“Walter performed with Uruguayan singer Numa Moraes. Also performing with them were the musicians from Pernambuco Junior Areia (bass), Gilu (percussion) e Juliano Holanda (guitar). Within the repertoire were polcas, mazurca, chotis, vals, maxixa and habanera, a faithful expression of northern Uruguayan traditional dance music… The show climaxed with three artists (Arlindo dos Oito Baixos, Walter Roldán, and Renato Borghetti) together onstage playing a Milonga by Renato Borghetti, each one in their own style, mixing Uruguayan, gaúcho, and Northeastern Brazilian traditions.”
- Pernambuco Nação Cultural (Brasil)

"The Polka Page (January 2006)"


"Hot polkas from Uruguay, played on button accordion by Walter
Roldán...I imagine that the Buena Vista Social Club would sound like this if they were playing polkas."
- The Polka Page

"Noticiero De Norte a Sur (Toronto, Canada) (October 2005)"

Los Gauchos de Roldán Capitvated the Audience

“The Uruguayan folklorists put on a tremendous show…The crowd in attendance, which overflowed the venue, was able to enjoy a unique night, full of warmth, happiness, and emotions.”
- Noticiero De Norte a Sur (Toronto, Canada)

"Diario El País (Montevideo, Uruguay) (August 2011)"

A Variety of Music from Northern Uruguay - Diario El País (Montevideo, Uruguay)

"Jornal do Commercio (Recife, Pernambuco, Brazil) (June 2011)"

Accordion in Three Languages: Musicians from Brazil, Uruguay, and USA in accordion event

“Walter Roldán...deeply understands Uruguayan traditional music as well as other music from the pampas... Roldán is on today’s programming with the gaúcho Renato Borghetti with whom he has affinity given that both play music from the pampas...”
- Jornal do Commercio (Recife, Pernambuco, Brasil)

"-fRoots Magazine (April 2012)"


Button Accordion And Bandoneón Music From Northern Uruguay
Smithsonian Folkways SFW CD 40561

Two-row button accordeonist Walter Roldán formed Los Gauchos de Roldán in 1986 in order to preserve the folk traditions of rural northern Uruguay that he inherited from his father and grandmother. The quartet performs the region´s accordeon, bandoneón, guitar and vocal music, which reflects the influence of indigenous and African peoples, Spanish criollos (creoles), and other European and Brazilian immigrants. The genre drew from musical theatre and European dance rhythms popular in urban areas (chotis, habanera, mazurka, polka, vals) as well as African-rooted maxixa (from Rio de Janeiro) and milonga (from Montevideo and Buenos Aires). Over time these disparate elements assumed local forma at far-flung community dances, fiestas and weddings in a grassland zone whose economy was based on cattle ranching and farming. One also detects a certain musical kinship with the accordeon-and-strings chamamé genre of neighbouring northern Argentina.
The handsomely illustrated 40-page booklet, with English and Spanish notes by ethnomusicologist José Curbelo, situates the music in its cultural and historical context, with annotations for its 19 tracks. The Smithsonian Folkways website offers further audio and video documentation. Roldán, who began playing at age eight under his father´s tutelage, formed a popular guitar-accordeon duo in the 1960s, and performed on regional radio and at dances and parties for many years. The Gauchos´ 2005 Canadian and US tour-with appearances at the Kennedy Center for the Performing Arts (Washington DC), Chicago World Music Festival, International Accordeon Festival (San Antonio), and Carrefour Mondial de l'Accordéon (Montmagny, Québec)-set the stage for this recording. Issued in connection with Uruguay´s independence bicentennial, the musicians see its dissemination as critical to their efforts to document the music and its masters in their prime.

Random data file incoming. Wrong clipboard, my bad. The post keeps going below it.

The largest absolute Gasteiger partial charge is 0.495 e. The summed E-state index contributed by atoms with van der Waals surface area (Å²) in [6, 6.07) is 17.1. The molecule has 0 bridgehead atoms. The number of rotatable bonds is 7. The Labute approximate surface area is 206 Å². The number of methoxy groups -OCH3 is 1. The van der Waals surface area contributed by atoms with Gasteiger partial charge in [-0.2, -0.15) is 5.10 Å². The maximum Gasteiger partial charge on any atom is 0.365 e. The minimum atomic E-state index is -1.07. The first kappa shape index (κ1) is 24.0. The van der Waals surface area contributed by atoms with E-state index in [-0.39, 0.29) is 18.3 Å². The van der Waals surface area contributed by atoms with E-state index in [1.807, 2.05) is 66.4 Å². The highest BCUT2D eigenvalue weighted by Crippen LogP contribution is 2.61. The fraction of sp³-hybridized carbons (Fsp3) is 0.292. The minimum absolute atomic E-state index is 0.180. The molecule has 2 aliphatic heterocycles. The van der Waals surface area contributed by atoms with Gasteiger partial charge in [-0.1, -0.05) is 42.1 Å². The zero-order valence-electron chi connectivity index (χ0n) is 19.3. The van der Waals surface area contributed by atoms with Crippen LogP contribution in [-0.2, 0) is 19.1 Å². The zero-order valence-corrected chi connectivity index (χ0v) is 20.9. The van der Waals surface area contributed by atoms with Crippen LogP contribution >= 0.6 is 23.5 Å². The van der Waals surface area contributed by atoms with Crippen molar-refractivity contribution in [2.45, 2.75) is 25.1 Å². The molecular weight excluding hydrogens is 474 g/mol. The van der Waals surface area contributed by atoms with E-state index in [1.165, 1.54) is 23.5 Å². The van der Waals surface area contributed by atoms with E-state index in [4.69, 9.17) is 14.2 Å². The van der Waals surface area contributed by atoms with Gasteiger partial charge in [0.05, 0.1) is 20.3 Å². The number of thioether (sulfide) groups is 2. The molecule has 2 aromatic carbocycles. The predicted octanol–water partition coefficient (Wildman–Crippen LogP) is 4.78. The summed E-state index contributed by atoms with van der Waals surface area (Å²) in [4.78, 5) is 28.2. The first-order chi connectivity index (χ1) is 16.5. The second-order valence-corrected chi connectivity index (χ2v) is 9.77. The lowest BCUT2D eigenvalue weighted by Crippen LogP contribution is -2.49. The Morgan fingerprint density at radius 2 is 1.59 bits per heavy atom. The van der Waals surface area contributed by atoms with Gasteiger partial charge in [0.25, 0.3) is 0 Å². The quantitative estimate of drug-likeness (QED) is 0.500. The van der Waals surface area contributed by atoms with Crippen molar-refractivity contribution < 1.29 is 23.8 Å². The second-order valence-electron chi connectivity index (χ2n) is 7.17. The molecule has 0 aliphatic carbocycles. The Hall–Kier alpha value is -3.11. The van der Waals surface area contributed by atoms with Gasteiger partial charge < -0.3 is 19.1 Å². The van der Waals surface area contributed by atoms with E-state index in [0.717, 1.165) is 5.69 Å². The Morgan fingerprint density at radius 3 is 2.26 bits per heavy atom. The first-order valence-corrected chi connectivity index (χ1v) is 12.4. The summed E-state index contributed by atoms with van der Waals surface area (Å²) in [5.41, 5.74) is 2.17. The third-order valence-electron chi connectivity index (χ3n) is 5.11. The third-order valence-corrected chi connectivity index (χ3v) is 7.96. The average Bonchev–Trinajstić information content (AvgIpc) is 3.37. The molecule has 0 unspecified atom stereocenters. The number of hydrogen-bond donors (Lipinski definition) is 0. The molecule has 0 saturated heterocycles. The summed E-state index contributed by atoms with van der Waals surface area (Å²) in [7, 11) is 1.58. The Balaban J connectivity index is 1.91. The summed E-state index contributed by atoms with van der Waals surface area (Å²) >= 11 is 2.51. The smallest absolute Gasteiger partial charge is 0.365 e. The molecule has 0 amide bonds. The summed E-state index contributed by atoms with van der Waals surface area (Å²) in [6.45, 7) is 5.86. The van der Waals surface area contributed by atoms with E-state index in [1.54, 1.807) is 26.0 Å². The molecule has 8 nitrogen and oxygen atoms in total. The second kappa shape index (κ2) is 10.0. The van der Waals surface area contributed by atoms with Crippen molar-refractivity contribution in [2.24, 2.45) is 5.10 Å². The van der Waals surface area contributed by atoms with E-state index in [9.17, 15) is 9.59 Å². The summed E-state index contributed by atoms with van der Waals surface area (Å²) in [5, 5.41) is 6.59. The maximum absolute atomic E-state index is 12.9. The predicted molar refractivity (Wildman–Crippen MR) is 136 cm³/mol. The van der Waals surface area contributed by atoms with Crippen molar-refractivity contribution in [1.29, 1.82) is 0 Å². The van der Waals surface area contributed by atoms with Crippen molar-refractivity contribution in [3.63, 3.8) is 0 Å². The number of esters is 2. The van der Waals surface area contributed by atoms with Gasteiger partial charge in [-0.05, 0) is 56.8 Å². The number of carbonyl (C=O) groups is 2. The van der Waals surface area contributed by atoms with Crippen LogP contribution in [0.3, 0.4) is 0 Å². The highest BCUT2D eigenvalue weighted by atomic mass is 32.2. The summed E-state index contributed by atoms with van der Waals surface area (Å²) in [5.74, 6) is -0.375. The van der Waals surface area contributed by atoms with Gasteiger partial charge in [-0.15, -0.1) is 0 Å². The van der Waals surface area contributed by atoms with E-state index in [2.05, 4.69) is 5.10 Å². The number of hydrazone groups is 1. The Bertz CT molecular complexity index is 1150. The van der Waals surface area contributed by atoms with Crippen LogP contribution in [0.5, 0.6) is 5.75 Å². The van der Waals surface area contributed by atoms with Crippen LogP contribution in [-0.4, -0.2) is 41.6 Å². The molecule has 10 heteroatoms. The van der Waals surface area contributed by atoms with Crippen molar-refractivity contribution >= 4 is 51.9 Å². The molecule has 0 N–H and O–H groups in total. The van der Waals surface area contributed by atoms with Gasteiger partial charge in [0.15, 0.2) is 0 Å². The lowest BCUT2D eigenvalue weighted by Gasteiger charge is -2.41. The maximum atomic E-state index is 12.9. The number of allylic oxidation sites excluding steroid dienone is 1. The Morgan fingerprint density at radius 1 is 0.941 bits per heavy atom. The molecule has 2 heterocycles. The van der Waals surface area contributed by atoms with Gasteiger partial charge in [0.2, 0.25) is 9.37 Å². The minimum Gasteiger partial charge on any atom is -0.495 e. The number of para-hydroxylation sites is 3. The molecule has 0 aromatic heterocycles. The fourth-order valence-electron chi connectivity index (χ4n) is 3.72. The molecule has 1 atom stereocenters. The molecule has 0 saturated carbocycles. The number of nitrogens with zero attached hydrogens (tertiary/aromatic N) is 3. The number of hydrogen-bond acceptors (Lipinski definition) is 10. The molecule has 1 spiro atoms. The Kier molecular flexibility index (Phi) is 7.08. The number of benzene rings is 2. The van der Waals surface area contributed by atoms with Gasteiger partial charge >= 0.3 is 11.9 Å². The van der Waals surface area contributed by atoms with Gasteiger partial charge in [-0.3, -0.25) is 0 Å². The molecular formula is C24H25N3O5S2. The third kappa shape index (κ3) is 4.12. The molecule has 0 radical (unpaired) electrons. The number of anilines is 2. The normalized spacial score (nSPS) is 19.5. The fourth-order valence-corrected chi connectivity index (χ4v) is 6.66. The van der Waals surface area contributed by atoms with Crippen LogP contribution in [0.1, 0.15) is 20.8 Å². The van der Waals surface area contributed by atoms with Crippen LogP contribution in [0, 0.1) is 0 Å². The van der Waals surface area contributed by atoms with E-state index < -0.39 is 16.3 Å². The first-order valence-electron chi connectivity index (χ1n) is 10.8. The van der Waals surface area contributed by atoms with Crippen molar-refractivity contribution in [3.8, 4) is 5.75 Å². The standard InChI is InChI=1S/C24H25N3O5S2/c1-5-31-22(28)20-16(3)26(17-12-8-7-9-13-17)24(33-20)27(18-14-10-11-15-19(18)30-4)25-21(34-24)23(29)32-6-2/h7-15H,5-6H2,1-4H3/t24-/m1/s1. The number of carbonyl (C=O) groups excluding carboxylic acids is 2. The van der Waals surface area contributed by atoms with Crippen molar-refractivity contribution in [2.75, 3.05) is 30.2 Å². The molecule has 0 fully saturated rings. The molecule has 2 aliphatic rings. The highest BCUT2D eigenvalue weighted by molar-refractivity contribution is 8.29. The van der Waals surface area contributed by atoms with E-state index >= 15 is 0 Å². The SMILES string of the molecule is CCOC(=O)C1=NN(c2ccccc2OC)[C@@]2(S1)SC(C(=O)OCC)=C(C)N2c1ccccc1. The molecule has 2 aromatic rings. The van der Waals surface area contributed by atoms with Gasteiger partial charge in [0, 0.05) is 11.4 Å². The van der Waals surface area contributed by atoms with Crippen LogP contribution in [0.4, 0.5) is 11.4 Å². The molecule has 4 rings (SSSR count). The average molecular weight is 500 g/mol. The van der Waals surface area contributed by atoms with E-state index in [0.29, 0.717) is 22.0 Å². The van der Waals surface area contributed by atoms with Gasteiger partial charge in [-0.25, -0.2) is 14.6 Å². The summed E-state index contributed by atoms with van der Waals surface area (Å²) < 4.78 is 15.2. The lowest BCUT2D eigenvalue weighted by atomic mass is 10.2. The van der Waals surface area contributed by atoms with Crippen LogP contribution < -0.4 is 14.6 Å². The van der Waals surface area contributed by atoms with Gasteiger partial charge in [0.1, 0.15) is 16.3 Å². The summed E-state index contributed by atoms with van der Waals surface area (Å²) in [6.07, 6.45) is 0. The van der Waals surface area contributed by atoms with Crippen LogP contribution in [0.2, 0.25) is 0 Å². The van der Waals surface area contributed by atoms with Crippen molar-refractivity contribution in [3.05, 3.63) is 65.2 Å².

www.folkways.si.edu - fRoots Magazine


Puntas de Arerunguá (Ocho Bajos Music 2005)

Los Gauchos de Roldán: Button Accordion and Bandoneón Music from Northern Uruguay (Smithsonian Folkways 2012)



For over 25 years Los Gauchos de Roldán have epitomized the rural dance music of northern Uruguay, bordering Argentina and Brazil. The group comes from Tacuarembó, a hotbed of Uruguayan traditional music, and a ranching region known for its cultural mélange of Spanish creoles, Brazilians, indigenous descendants, Afro-Uruguayans, and European immigrants.

Button accordion master Walter Roldán, descends from a rich family lineage of rural accordionists and leads the quartet composed of button accordion, guitar, deep-voiced bandoneón, and percussive guitarrón. The result, accentuated by a dynamic pair of traditional dancers, is a highly-danceable, yet melancholic buffet of down-home rhythms from tango's hinterland, rhythms such as: of polca, milonga, maxixa, vals, habanera, and chotis.

Los Gauchos de Roldán recently recorded with the renowned label Smithsonian Folkways, and the album was nominated for “Best Folklore Album 2012” by Uruguay’s prestigious Graffiti awards. The group has been featured at important international venues such as:

-John F. Kennedy Center for the Performing Arts (Washington D.C., USA)
-Carrefour mondial de l'accordéon (Montmagny, Québec, Canada)
-International Accordion Festival (San Antonio, TX, USA)
-Fiesta de la Patria Gaucha (Tacuarembó, Uruguay).